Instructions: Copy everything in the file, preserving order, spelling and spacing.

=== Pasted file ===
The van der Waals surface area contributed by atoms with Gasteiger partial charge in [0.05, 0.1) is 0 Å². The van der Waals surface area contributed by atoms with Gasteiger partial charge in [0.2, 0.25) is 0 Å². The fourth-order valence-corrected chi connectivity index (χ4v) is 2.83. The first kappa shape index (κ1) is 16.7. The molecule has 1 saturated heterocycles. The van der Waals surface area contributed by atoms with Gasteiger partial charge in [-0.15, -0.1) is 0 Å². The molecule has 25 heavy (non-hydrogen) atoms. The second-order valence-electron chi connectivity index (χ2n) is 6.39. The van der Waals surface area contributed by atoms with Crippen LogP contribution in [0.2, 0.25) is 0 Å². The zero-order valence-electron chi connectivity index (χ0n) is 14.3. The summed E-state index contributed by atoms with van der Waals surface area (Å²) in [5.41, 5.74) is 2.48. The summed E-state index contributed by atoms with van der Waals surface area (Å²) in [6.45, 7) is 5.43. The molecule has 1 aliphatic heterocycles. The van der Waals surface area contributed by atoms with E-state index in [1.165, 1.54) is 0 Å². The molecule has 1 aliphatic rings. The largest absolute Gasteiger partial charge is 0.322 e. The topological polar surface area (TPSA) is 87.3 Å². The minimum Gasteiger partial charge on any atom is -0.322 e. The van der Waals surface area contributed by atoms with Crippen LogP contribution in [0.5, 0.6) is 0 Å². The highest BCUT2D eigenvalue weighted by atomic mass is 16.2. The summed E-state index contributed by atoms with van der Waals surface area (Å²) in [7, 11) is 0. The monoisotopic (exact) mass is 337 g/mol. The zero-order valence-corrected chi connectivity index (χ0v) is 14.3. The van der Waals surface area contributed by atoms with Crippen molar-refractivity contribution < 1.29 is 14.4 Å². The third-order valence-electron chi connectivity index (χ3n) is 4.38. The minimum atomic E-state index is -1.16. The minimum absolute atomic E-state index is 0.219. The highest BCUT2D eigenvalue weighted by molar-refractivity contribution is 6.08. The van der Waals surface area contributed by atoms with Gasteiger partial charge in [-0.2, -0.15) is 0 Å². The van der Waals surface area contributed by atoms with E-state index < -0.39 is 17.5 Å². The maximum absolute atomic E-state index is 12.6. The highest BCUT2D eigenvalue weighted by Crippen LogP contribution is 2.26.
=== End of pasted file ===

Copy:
The van der Waals surface area contributed by atoms with Gasteiger partial charge in [0.05, 0.1) is 0 Å². The van der Waals surface area contributed by atoms with Gasteiger partial charge in [0.2, 0.25) is 0 Å². The fourth-order valence-corrected chi connectivity index (χ4v) is 2.83. The first kappa shape index (κ1) is 16.7. The molecule has 1 saturated heterocycles. The van der Waals surface area contributed by atoms with Gasteiger partial charge in [-0.15, -0.1) is 0 Å². The molecule has 25 heavy (non-hydrogen) atoms. The second-order valence-electron chi connectivity index (χ2n) is 6.39. The van der Waals surface area contributed by atoms with Crippen LogP contribution in [0.2, 0.25) is 0 Å². The zero-order valence-electron chi connectivity index (χ0n) is 14.3. The summed E-state index contributed by atoms with van der Waals surface area (Å²) in [5.41, 5.74) is 2.48. The summed E-state index contributed by atoms with van der Waals surface area (Å²) in [6.45, 7) is 5.43. The molecule has 1 aliphatic heterocycles. The van der Waals surface area contributed by atoms with E-state index in [1.165, 1.54) is 0 Å². The molecule has 1 aliphatic rings. The largest absolute Gasteiger partial charge is 0.322 e. The topological polar surface area (TPSA) is 87.3 Å². The minimum Gasteiger partial charge on any atom is -0.322 e. The van der Waals surface area contributed by atoms with Crippen LogP contribution in [0.5, 0.6) is 0 Å². The highest BCUT2D eigenvalue weighted by atomic mass is 16.2. The summed E-state index contributed by atoms with van der Waals surface area (Å²) in [7, 11) is 0. The monoisotopic (exact) mass is 337 g/mol. The zero-order valence-corrected chi connectivity index (χ0v) is 14.3. The van der Waals surface area contributed by atoms with Crippen molar-refractivity contribution < 1.29 is 14.4 Å². The third-order valence-electron chi connectivity index (χ3n) is 4.38. The minimum atomic E-state index is -1.16. The minimum absolute atomic E-state index is 0.219. The highest BCUT2D eigenvalue weighted by molar-refractivity contribution is 6.08. The van der Waals surface area contributed by atoms with Gasteiger partial charge in [-0.2, -0.15) is 0 Å². The van der Waals surface area contributed by atoms with E-state index < -0.39 is 17.5 Å². The maximum absolute atomic E-state index is 12.6. The highest BCUT2D eigenvalue weighted by Crippen LogP contribution is 2.26.